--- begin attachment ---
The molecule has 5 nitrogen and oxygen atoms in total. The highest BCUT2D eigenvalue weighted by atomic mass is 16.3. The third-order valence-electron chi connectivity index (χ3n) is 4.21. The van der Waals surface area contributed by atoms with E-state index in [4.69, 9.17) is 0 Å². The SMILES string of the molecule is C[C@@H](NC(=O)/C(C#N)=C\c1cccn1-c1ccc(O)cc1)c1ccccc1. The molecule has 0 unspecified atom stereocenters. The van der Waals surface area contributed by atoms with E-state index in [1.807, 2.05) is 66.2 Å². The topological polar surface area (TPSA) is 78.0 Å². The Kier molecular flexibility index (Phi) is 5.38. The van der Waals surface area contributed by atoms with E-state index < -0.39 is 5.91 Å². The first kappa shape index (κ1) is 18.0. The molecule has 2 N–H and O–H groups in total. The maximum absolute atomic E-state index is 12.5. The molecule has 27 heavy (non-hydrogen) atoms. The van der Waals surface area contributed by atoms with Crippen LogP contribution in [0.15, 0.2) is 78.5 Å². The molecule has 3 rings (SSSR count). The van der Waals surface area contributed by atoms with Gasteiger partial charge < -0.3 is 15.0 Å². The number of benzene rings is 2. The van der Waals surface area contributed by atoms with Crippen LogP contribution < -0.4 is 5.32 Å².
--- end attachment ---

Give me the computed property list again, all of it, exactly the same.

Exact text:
The molecule has 5 nitrogen and oxygen atoms in total. The highest BCUT2D eigenvalue weighted by atomic mass is 16.3. The third-order valence-electron chi connectivity index (χ3n) is 4.21. The van der Waals surface area contributed by atoms with E-state index in [4.69, 9.17) is 0 Å². The SMILES string of the molecule is C[C@@H](NC(=O)/C(C#N)=C\c1cccn1-c1ccc(O)cc1)c1ccccc1. The molecule has 0 unspecified atom stereocenters. The van der Waals surface area contributed by atoms with E-state index in [1.807, 2.05) is 66.2 Å². The topological polar surface area (TPSA) is 78.0 Å². The Kier molecular flexibility index (Phi) is 5.38. The van der Waals surface area contributed by atoms with E-state index < -0.39 is 5.91 Å². The first kappa shape index (κ1) is 18.0. The molecule has 2 N–H and O–H groups in total. The maximum absolute atomic E-state index is 12.5. The molecule has 27 heavy (non-hydrogen) atoms. The van der Waals surface area contributed by atoms with Crippen LogP contribution in [0.15, 0.2) is 78.5 Å². The molecule has 3 rings (SSSR count). The van der Waals surface area contributed by atoms with Gasteiger partial charge < -0.3 is 15.0 Å². The number of benzene rings is 2. The van der Waals surface area contributed by atoms with Crippen LogP contribution < -0.4 is 5.32 Å².